In 1953, Nigel Kneale changed the face of television with his serial The Quatermass Experiment. The play, broadcast live on British television, was a huge hit with the public, establishing Kneale as a force to be reckoned with in the science fiction and fantasy genres. He would hit a nerve in 1954 with his adaptation of George Orwell's political allegory, 1984.
Around this same time, Hammer Films had optioned Kneale's first Quatermass adventure for the cinema - the resulting film, The Quatermass Xperiment (the "X" serving to emphasize the "adult" nature of the material), would become a hit for the company, thus steering them in the direction of sci-fi and horror. Following the success of The Curse of Frankenstein in 1957, Hammer continued with more Kneale adaptations, bringing their own versions of the 1955 Quatermass 2 and The Creature to the screen; the latter would be rechristened as The Abominable Snowman or The Abominable Snowman of the Himalayas, depending on the print.
Despite Kneale's issues with his handling of The Quatermass Xperiment (and Quatermass 2, which Kneale was more closely involved in bringing to the screen), Hammer brought Val Guest in to direct. Guest broke into films quite by chance after slagging Chandu the Magician (1932) in a print interview and boasting that he could write a better film himself; the film's director took him up on the challenge and Guest took to screenwriting like a duck to water. He would begin directing unassuming programmers but would go on to direct some eclectic and very interesting pictures. He was precisely the kind of director Hammer liked: strong and authoritative on set, but capable of bringing in the film on budget without succumbing to hubris and excess. Guest would later describe The Abominable Snowman as a disappointment, citing Hammer's unwillingness to allow him to film on location, but the end product is very well crafted and continued Kneale's trend towards thoughtful, low-key sci-fi with much emphasis on characterization.
The entire cast does a fine job, notably Arnold Marle as the wizened Dalai Lama figure who seems to hold some key to the mystery of the Yeti, but the emphasis is very much on the clash between Cushing's idealist and Tucker's showman. The two actors do a magnificent job of playing off one another, with Cushing adding depth and nuance to what could have been another stock character. Cushing's fondness for improvising with props led director Guest to dub him "props Peter," while his concern over realism prompted him to question Guest as to whether or not one could actually light a cigarette at such a high altitude; Tucker's reply was along the lines of, "I don't care if you really could or not; I'm smoking anyway, so you may as well, too." Both actors thus take time to visit flavor country while stressing out over the severity of their situation.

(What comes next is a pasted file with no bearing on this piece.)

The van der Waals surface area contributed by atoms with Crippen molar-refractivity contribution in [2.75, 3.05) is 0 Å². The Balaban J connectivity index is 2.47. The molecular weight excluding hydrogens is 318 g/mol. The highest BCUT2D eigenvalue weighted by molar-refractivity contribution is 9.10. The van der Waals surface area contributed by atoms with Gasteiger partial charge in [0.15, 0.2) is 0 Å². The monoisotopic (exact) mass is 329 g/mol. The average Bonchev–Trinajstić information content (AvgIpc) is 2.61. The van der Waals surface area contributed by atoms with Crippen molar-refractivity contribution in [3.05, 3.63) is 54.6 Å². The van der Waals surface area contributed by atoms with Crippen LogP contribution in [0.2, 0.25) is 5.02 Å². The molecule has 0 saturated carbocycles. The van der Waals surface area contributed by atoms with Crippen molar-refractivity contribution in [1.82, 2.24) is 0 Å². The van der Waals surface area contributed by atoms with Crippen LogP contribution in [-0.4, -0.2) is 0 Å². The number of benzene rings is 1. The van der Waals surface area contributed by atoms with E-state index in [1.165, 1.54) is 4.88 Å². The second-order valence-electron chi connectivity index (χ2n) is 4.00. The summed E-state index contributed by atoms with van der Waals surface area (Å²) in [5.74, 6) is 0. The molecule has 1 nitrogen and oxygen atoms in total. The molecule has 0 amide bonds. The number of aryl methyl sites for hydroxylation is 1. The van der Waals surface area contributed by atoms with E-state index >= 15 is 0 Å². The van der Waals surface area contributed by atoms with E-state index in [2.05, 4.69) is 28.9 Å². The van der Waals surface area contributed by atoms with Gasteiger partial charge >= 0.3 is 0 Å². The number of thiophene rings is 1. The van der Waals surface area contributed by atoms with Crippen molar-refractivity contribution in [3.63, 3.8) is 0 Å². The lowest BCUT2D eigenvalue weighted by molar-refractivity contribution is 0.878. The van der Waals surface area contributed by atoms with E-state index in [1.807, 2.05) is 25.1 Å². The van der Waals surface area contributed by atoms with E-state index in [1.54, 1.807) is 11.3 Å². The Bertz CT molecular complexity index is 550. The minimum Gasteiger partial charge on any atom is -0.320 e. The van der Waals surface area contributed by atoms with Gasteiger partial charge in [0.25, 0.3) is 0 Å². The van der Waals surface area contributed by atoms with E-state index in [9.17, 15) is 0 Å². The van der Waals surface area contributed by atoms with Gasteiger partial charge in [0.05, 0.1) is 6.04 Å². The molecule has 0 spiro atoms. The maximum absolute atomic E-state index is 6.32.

Despite Guest's protestations of penny pinching, the film looks impressive. Arthur Grant would later become Hammer's DP of choice when Jack Asher's meticulous methods made him too expensive for the company, and his later work tended to be functional but uninspired. For whatever reason, however, he did splendid work in widescreen and black and white: thus, The Abominable Snowman joins Joseph Losey's These Are the Damned and Freddie Francis' Paranoiac as one of the best-looking films he photographed. The mood is highlighted by a spare, ominous soundtrack by Humphrey Searle, who did far too little work for Hammer. It may lack the "star value" of Hammer's better-known monster figures, but The Abominable Snowman is an unappreciated gem in their overall body of work and shows once again why Guest was the company's best director of science fiction properties.
Text: Troy Howarth
Banner and Images: Marcus Brooks